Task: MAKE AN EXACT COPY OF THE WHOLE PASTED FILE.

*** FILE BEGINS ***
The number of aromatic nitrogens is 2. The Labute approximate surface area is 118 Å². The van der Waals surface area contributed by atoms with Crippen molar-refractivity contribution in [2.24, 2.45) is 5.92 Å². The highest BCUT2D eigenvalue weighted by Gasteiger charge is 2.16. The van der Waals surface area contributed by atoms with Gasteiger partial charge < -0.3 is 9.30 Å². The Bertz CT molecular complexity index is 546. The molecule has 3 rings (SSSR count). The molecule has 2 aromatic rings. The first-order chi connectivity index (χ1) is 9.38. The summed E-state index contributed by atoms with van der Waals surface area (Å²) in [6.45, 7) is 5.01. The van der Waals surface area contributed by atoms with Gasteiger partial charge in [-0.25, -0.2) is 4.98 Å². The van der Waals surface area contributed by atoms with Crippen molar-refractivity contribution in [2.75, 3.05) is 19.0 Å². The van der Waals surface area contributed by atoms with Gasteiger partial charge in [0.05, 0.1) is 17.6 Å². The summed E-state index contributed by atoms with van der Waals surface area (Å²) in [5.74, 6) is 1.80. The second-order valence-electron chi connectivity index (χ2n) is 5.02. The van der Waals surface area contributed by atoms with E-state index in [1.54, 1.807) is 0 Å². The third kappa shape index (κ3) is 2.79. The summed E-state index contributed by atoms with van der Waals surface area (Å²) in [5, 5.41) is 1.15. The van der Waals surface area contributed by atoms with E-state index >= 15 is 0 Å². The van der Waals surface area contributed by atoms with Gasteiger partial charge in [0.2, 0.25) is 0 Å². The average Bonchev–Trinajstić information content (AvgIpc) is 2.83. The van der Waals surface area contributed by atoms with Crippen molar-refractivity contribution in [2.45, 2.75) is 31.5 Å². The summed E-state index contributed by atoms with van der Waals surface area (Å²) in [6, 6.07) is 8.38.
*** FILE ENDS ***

The number of aromatic nitrogens is 2. The Labute approximate surface area is 118 Å². The van der Waals surface area contributed by atoms with Crippen molar-refractivity contribution in [2.24, 2.45) is 5.92 Å². The highest BCUT2D eigenvalue weighted by Gasteiger charge is 2.16. The van der Waals surface area contributed by atoms with Gasteiger partial charge < -0.3 is 9.30 Å². The Bertz CT molecular complexity index is 546. The molecule has 3 rings (SSSR count). The molecule has 2 aromatic rings. The first-order chi connectivity index (χ1) is 9.38. The summed E-state index contributed by atoms with van der Waals surface area (Å²) in [6.45, 7) is 5.01. The van der Waals surface area contributed by atoms with Gasteiger partial charge in [-0.25, -0.2) is 4.98 Å². The van der Waals surface area contributed by atoms with Crippen molar-refractivity contribution in [2.75, 3.05) is 19.0 Å². The van der Waals surface area contributed by atoms with Gasteiger partial charge in [0.05, 0.1) is 17.6 Å². The summed E-state index contributed by atoms with van der Waals surface area (Å²) in [5.74, 6) is 1.80. The second-order valence-electron chi connectivity index (χ2n) is 5.02. The van der Waals surface area contributed by atoms with E-state index in [1.54, 1.807) is 0 Å². The third kappa shape index (κ3) is 2.79. The summed E-state index contributed by atoms with van der Waals surface area (Å²) in [5, 5.41) is 1.15. The van der Waals surface area contributed by atoms with E-state index >= 15 is 0 Å². The van der Waals surface area contributed by atoms with Gasteiger partial charge in [0.2, 0.25) is 0 Å². The average Bonchev–Trinajstić information content (AvgIpc) is 2.83. The van der Waals surface area contributed by atoms with Crippen molar-refractivity contribution in [2.45, 2.75) is 31.5 Å². The summed E-state index contributed by atoms with van der Waals surface area (Å²) in [6, 6.07) is 8.38.